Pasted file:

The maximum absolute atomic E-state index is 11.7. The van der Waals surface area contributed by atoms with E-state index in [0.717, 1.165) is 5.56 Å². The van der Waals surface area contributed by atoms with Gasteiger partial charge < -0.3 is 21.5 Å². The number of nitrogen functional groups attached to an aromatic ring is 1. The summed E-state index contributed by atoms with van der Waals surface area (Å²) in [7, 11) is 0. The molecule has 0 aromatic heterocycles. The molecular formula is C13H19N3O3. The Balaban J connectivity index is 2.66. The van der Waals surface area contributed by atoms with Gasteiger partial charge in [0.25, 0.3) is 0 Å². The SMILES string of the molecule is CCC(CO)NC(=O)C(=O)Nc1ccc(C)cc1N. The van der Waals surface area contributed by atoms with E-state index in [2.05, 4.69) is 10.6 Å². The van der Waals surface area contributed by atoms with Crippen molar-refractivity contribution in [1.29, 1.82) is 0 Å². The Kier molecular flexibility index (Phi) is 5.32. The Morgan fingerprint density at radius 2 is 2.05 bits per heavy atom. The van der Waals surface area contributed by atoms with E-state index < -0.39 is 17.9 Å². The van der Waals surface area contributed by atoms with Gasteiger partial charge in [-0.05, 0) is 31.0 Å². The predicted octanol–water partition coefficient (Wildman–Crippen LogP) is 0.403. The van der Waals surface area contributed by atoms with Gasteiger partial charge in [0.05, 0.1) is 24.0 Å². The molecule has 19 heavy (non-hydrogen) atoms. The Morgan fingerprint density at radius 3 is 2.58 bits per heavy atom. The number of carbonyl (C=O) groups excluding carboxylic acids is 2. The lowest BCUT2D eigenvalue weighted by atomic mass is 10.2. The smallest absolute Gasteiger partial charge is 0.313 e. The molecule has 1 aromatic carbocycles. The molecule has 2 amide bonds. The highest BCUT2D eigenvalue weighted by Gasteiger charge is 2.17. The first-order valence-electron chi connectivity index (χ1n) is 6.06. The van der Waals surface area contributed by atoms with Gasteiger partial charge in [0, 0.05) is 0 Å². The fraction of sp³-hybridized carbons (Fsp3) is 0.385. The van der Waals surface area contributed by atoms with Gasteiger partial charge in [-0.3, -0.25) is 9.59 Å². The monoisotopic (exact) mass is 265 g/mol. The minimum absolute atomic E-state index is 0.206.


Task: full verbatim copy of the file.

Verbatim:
The maximum absolute atomic E-state index is 11.7. The van der Waals surface area contributed by atoms with E-state index in [0.717, 1.165) is 5.56 Å². The van der Waals surface area contributed by atoms with Gasteiger partial charge < -0.3 is 21.5 Å². The number of nitrogen functional groups attached to an aromatic ring is 1. The summed E-state index contributed by atoms with van der Waals surface area (Å²) in [7, 11) is 0. The molecule has 0 aromatic heterocycles. The molecular formula is C13H19N3O3. The Balaban J connectivity index is 2.66. The van der Waals surface area contributed by atoms with Gasteiger partial charge in [0.25, 0.3) is 0 Å². The SMILES string of the molecule is CCC(CO)NC(=O)C(=O)Nc1ccc(C)cc1N. The van der Waals surface area contributed by atoms with E-state index in [2.05, 4.69) is 10.6 Å². The van der Waals surface area contributed by atoms with Crippen molar-refractivity contribution in [1.29, 1.82) is 0 Å². The Kier molecular flexibility index (Phi) is 5.32. The Morgan fingerprint density at radius 2 is 2.05 bits per heavy atom. The van der Waals surface area contributed by atoms with E-state index < -0.39 is 17.9 Å². The van der Waals surface area contributed by atoms with Gasteiger partial charge in [-0.05, 0) is 31.0 Å². The predicted octanol–water partition coefficient (Wildman–Crippen LogP) is 0.403. The van der Waals surface area contributed by atoms with Gasteiger partial charge in [0.05, 0.1) is 24.0 Å². The molecule has 19 heavy (non-hydrogen) atoms. The Morgan fingerprint density at radius 3 is 2.58 bits per heavy atom. The number of carbonyl (C=O) groups excluding carboxylic acids is 2. The lowest BCUT2D eigenvalue weighted by atomic mass is 10.2. The smallest absolute Gasteiger partial charge is 0.313 e. The molecule has 1 aromatic carbocycles. The molecule has 2 amide bonds. The highest BCUT2D eigenvalue weighted by Gasteiger charge is 2.17. The first-order valence-electron chi connectivity index (χ1n) is 6.06. The van der Waals surface area contributed by atoms with Gasteiger partial charge in [0, 0.05) is 0 Å². The fraction of sp³-hybridized carbons (Fsp3) is 0.385. The van der Waals surface area contributed by atoms with Gasteiger partial charge in [-0.3, -0.25) is 9.59 Å². The monoisotopic (exact) mass is 265 g/mol. The minimum absolute atomic E-state index is 0.206.